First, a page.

And while I’m not at all saying that it is impossible to get bc outside of work-related insurance, I’m also saying that getting prescription bc is not necessarily that easy of a thing to do. There are physical logistics like being able to get to a doctor for the necessary visit(s) etc. And if you aren’t able to get bc through your work insurance, even if they give you some of the $ back, costs can still be prohibitive. So being able to get it through work is helpful for, I believe, both the individual and also the institution.
My other point was that if companies are allowed to deny/re-finagle coverage based on “moral objections,” then that definitely sets up a tricky slope and that for ease of implementation and to be as fair to as many people as possible, it might make more sense to not start rifling through plans that way.
I believe I did in fact fail to hear it, but only cuz honestly? I think (and if you’ll check the archives I’m pretty sure I’m right about this), you’ll find that it’s the first time you ever said it.
Okay, so you pay premiums and your insurance through your job doesn’t cover it. Hey, I’m sure there are other things they don’t cover too, like medical marajuana, face lifts, hair plugs, heightening shin bone grafts and gender reassignment surgery. I worked at a place that didn’t even provide dental care for instance. Also not fair, and equally odd since everybody’s got teeth, right? And for a critical time I had to get along with just my G.I. insurance, having to deal with no regular doctor plus always being skeptical about how good my coverage coulda been since at the time it seemed as though the army was in fact doing everything they could to actually see to it that I got injured. And if I’da maybe had my athlete’s foot problem cured by having my legs blown off? I’m certain of at least one religion that would have seen it as a moral judgement placed upon me by God.
I’m gonna guess here and say that the Catholic church isn’t even indirectly causing you to assume the cost of your birth control, but even if it is, although possibly put out inconvenienced irked by the injustice of it all and very likely a bit POed about it in the bargain, can’t you at least understand their holding to a long standing principle enough not to insist that they abandon it even though it might seem backward, archaic and out of place in a modern world in your mind, eniough to at least conjure up enough understanding to make the same sort of accomodation any of ourselves outside the church might wish to be granted in respect to some one of our own cherished beliefs?
Fact is we make such accomodations every day for other faiths, while with others the government forces them upon us, like a faith in their taking our money and spending it wisely. Now that’s an issue (i.e being coerced into knowingly play the sucker and *then* being responsible for the the lousy paperwork!). Now *that* I don’t mind taking a stand against.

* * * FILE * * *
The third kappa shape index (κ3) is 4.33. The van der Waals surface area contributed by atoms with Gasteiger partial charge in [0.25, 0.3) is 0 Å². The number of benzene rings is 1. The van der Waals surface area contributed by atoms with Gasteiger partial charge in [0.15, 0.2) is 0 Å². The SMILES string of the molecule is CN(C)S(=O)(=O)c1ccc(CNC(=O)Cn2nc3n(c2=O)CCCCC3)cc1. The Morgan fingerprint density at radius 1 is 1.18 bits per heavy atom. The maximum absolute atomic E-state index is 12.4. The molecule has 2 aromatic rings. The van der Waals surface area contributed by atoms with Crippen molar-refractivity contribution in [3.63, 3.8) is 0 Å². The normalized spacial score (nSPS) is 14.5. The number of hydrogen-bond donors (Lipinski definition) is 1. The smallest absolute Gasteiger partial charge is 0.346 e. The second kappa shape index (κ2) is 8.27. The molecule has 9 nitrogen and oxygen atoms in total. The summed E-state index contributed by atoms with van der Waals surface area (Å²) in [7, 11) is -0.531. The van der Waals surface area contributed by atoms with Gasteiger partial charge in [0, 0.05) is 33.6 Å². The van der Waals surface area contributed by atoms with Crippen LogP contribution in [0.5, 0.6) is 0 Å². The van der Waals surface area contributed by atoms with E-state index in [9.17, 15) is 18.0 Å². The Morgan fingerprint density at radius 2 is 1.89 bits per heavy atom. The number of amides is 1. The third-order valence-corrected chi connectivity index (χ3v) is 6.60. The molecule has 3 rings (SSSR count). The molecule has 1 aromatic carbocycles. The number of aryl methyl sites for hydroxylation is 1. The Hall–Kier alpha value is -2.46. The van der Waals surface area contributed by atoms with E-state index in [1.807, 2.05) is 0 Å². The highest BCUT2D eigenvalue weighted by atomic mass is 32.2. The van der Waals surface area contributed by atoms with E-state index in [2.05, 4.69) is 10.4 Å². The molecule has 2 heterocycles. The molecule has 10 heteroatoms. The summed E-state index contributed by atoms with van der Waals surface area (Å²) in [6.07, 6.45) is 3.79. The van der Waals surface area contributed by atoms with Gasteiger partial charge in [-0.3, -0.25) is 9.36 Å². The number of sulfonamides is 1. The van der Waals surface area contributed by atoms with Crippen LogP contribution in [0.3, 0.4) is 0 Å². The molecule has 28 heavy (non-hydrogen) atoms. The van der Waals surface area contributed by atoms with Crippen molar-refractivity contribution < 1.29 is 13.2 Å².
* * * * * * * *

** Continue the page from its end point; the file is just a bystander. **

I definitely never said “Birth control is impossible to come by and every woman should get it for free!”
The post is in response to the fact that national leaders think it’s okay to disparage women because they sometimes have sex. That they think it’s okay to insinuate that women don’t “need” birth control b/c all they have to do is practice “self control” instead. That they are willing to ignore facts about health and health care in order to support some sort of morality.
Face lifts and bone grafts to make one taller are not in the same category of birth control. Those procedures are (except in the case of serious injury/disfigurement) incapable of helping with a potentially life threatening condition the way that bc is. But frankly, if someone is paying into their health plans, I don’t really care what procedures they have done. It’s not really my business any more than it’s their business what I want to do about my migraines.
I’m not irked by this concept b/c I work for the Catholic Church. It concerns me because it sets a precedent for other businesses to follow.
Also, I AM religious and I also understand that we do not live in a theocracy and therefore, I cannot expect a government to make or bend laws based solely on my religious beliefs.
How do you think the government is forcing people to behave in ways consistent with other specific religions? I find that if one wants to pray in public or not have an abortion or not have sex with someone of the same sex, it’s pretty easy not to do those things.
Well, you’d pretty much already settled the issue of my speculative assumption of your supporting equality of access (easy, universal and yes free,) via a government coerced mandated coverage. And the issue’s precipitating a general feminist sense of outrage (which it has IMO) being central to your own position on the matter existing as the unspoken sub text central to your piece.
You said you don’t, you never said it was, and it isn’t, so I’ll concede that I was wrong in those particulars… in your case.